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Monday, 14 December 2009

'Confused' of Hull

Confused, discombobulated, experiencing cognitive dissonance, unable to sleep, undecided, indecisive, alarmed, optimistic, supremely pessimistic, prone to nightmares, perturbed and with an immense urge to drink enormous quantities of alcohol.
And that describes only how I feel about the shortest of the three essays I have to complete by January 18th.

The problem is that I used to have an easy life which chiefly consisted of mixing with the perpetually halitosic whiners that constitute "joiners" in the UK, drinking as much as it was possible to on a Friday, Saturday and Sunday and simply working for a living. The biggest, most creative and grandest thoughts were mostly given to how I could avoid doing things - overtime, loading trucks, going for a drink with "the lads", taking on extra unpaid responsibility and these plans were constrained mostly because the solutions availabe were:

...becoming a pop star
... winning the lottery
.... having such a serious industrial injury that I either had to retire(on a handsome compensation packet) and therefore could'nt work or died as a result of the serious industrial injury (without compensation being directly available to me) and therefore could'nt work.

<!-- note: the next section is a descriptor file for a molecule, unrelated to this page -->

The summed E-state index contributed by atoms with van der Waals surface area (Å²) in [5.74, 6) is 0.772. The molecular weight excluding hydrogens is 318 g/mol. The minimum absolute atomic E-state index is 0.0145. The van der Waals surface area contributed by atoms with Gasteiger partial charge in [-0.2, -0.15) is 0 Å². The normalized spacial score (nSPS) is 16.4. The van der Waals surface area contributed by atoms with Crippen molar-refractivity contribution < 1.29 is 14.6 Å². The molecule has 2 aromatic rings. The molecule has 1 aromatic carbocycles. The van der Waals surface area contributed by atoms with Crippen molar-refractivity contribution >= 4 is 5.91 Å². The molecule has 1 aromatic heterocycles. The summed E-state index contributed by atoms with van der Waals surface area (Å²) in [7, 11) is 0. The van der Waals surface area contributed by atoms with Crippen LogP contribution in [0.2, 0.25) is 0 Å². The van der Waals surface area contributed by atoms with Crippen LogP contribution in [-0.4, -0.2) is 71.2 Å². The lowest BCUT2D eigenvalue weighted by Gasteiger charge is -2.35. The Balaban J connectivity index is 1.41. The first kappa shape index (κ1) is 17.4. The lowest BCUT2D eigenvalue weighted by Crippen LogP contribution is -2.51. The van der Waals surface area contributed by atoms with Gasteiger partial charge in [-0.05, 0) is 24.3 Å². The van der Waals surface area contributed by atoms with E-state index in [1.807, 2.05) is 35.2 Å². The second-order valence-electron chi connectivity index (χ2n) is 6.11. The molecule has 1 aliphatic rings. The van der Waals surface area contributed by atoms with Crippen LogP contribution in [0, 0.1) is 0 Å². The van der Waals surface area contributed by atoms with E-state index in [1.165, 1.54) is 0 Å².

As I had, a few years ago, passed the age at which so much wealth was accumulated in a short time via pop stardom that work became unnecessary, and I had no intention of being hurt or dying I had one option - the lottery. I did have two barriers to my lottery plan:

- a serious political objection on the grounds that it is essentially another tax on poor people combined with a contention that all of us already pay to much tax and the things we are paying for via the lottery (school books, sports facilities for kids and theatre) should already be paid from our current taxes.

- kept forgetting to buy any tickets.

So education was decided. I was advised I would 'enjoy' it. I was told I would be 'good' at it. It would be 'rewarding' was the nod I recieved. And would, in the future, lead to better opportunities.

So friggin what?

I mean, if all this education malarkey i s going to be like the last week - continually questioning perfectly good prejudices that I've had for years, I have to ask if it is of any value at all. And I am not the only one. The new vice dean or chancellor, or whatever he is, of our University, shares my distaste for knowledge. And we are not alone - most politicians, in a mood reflective of the current economic climate, want nothing to do with anything that tells them anything. What is demanded, apparently is, in the vernacular of joinery, 'stuff that does shit'. [I should emphasize here that the emphasis of that sentence should not be on the 'does shit' bit, but on the 'stuff' part. In the interests of brevity, I should therefore rephrase my typification as "What is demanded, is practical applications that make money"].